Calls for secret Shayler trial

London Evening Standard 10/07/02: Patrick McGowan

Original Link:
http://www.thisislondon.co.uk/news/articles/1488303

The Government has been accused by lawyers of trying to interfere in the trial of former MI5 officer David Shayler by insisting that part of the proceedings are held in private.

Ministers are demanding that trial judge Mr Justice Alan Moses agree in advance that the case go into private session without saying why and without hearing arguments to the contrary from the defence.

Shayler's trial, on charges under the Official Secrets Act, was beginning at the Old Bailey today. He is being prosecuted following newspaper interviews he gave five years ago and the trial is expected to last for at least four weeks.

On Friday Home Secretary David Blunkett and Foreign Secretary Jack Straw signed identical public interest immunity certificates under which the press and the public will have to leave court if sensitive security issues are raised.

The certificates do not specify what information they are trying to keep secret on the grounds that to do so would cause the very damage the Government is seeking to avoid.

They claim: "Publication of information of the kinds referred to would be likely to assist those whose purpose it is to injure the security of the United Kingdom and whose actions in the past show that they are willing to kill innocent civilians, both inside and outside the UK, in pursuance of their aims."

Mr Blunkett and Mr Straw also claim present and future intelligence operations would be compromised.

PII certificates signed by Conservative ministers were controversially used during the arms-to-Iraq trials in the Nineties.

Normally the judge in a trial would read documents in the case and, after hearing arguments from both sides, decide whether they should be disclosed. Now he is being asked to make his decision in advance.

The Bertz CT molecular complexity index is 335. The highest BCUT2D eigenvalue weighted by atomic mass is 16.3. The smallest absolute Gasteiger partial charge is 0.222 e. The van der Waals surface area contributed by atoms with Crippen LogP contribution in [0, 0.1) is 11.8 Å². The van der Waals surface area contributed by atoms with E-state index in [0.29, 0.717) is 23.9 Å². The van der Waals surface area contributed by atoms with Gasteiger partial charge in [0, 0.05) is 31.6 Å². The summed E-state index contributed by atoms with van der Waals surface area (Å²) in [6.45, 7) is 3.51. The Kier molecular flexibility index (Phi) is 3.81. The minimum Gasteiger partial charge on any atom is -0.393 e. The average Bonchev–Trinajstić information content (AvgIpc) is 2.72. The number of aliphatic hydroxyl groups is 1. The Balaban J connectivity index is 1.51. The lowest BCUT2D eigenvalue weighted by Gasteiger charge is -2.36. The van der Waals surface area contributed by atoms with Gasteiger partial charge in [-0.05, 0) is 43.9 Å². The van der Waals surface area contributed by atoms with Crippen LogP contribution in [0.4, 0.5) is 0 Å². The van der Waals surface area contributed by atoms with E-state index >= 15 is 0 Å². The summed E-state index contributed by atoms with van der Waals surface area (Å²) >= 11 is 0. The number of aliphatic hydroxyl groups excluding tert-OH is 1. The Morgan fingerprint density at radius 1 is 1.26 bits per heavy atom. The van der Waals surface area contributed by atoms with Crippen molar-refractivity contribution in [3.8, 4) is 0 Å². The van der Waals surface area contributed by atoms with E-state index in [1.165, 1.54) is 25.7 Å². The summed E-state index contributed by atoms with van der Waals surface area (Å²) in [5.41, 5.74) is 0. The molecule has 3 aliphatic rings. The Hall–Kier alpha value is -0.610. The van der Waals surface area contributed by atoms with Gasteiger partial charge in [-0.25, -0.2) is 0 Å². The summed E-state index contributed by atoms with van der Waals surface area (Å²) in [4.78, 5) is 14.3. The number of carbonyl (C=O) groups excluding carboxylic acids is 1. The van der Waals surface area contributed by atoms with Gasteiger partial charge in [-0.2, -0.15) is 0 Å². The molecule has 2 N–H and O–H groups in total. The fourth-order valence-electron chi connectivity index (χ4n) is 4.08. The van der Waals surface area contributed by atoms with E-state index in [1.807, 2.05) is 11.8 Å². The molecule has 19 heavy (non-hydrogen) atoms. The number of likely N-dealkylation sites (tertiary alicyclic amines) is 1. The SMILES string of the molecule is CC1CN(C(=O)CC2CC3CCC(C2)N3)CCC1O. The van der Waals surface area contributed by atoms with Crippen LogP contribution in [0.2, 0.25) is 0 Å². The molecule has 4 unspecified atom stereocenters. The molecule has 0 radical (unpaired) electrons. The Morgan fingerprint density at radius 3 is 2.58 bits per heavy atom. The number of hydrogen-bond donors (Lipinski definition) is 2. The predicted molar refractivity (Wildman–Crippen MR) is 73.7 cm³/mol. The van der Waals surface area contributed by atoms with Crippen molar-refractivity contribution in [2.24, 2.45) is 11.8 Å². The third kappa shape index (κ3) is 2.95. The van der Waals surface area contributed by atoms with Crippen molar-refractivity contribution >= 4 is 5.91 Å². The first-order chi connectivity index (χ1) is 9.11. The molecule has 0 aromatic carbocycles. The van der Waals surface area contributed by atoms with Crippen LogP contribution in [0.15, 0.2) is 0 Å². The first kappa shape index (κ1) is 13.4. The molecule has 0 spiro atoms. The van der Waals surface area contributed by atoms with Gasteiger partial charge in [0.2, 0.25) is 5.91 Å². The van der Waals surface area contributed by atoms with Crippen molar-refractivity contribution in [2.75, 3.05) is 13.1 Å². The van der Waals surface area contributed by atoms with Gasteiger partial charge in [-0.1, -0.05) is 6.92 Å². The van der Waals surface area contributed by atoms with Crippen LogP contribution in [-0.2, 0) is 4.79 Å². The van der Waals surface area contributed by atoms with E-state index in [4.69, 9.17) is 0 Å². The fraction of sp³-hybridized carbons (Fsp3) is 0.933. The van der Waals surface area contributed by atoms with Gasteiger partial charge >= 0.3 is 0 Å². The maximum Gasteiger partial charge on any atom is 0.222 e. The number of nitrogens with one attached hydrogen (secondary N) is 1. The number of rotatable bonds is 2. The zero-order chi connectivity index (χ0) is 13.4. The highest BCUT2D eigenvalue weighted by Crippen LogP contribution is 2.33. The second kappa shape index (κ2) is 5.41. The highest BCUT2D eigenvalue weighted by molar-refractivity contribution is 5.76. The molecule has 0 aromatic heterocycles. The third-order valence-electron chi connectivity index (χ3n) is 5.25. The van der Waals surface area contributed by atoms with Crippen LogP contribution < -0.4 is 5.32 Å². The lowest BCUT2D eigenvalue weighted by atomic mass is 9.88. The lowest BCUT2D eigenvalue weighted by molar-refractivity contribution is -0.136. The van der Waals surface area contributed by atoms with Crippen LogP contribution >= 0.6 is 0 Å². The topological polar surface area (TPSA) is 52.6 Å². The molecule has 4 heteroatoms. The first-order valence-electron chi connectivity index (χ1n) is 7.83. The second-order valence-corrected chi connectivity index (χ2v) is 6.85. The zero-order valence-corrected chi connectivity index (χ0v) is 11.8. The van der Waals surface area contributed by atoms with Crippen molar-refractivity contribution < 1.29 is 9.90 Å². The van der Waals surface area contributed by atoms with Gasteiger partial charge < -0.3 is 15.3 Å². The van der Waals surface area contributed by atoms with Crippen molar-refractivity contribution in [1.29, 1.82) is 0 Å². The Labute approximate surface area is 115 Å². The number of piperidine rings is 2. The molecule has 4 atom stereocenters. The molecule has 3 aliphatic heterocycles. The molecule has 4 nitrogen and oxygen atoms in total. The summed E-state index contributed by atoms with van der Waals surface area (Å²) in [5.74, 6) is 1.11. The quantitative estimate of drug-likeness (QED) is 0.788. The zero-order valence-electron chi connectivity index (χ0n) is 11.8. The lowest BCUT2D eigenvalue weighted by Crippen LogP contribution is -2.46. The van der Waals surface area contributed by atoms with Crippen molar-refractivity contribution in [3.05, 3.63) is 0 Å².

Shayler, 36, faces three charges. They allege he disclosed information, disclosed information obtained by interception of communications and

disclosed documents. The Crown Prosecution Service has already given notice that it will apply for some parts of the trial to be held in camera. This will apply to evidence on "sensitive operational techniques of the Security and Intelligence Services".

It is expected that the court will also be asked to keep the identities of MI5 agents secret and allow them to give evidence from behind screens.

Today Geoffrey Robertson QC, representing civil rights group Liberty, will oppose the Government's move. Michael Tugendhat QC, appearing for various national newspapers, is expected to argue that the Government has provided no evidence that national security will be threatened by the trial and will underline the importance of open justice.

During the arms-to-Iraq cases Mr Justice Moses was prosecuting counsel and Mr Robertson was counsel for the defence when three directors of the machine tool company Matrix Churchill were accused of selling equipment to the Iraqi regime.

Shayler will be defending himself during the trial. He is expected to claim that British secret service agents paid up to 100,000 to al Qaeda terrorists for an assassination attempt on Libyan leader Colonel Gadaffy in 1996. He is seeking permission to plead a defence of "necessity" - that he acted for the greater good by revealing wrongdoing by the security service.

Although much of the trial may end up being held in camera, the arguments about which parts should be kept secret will be held in public. Only after they are concluded is the jury expected to be sworn in so the trial proper can begin.











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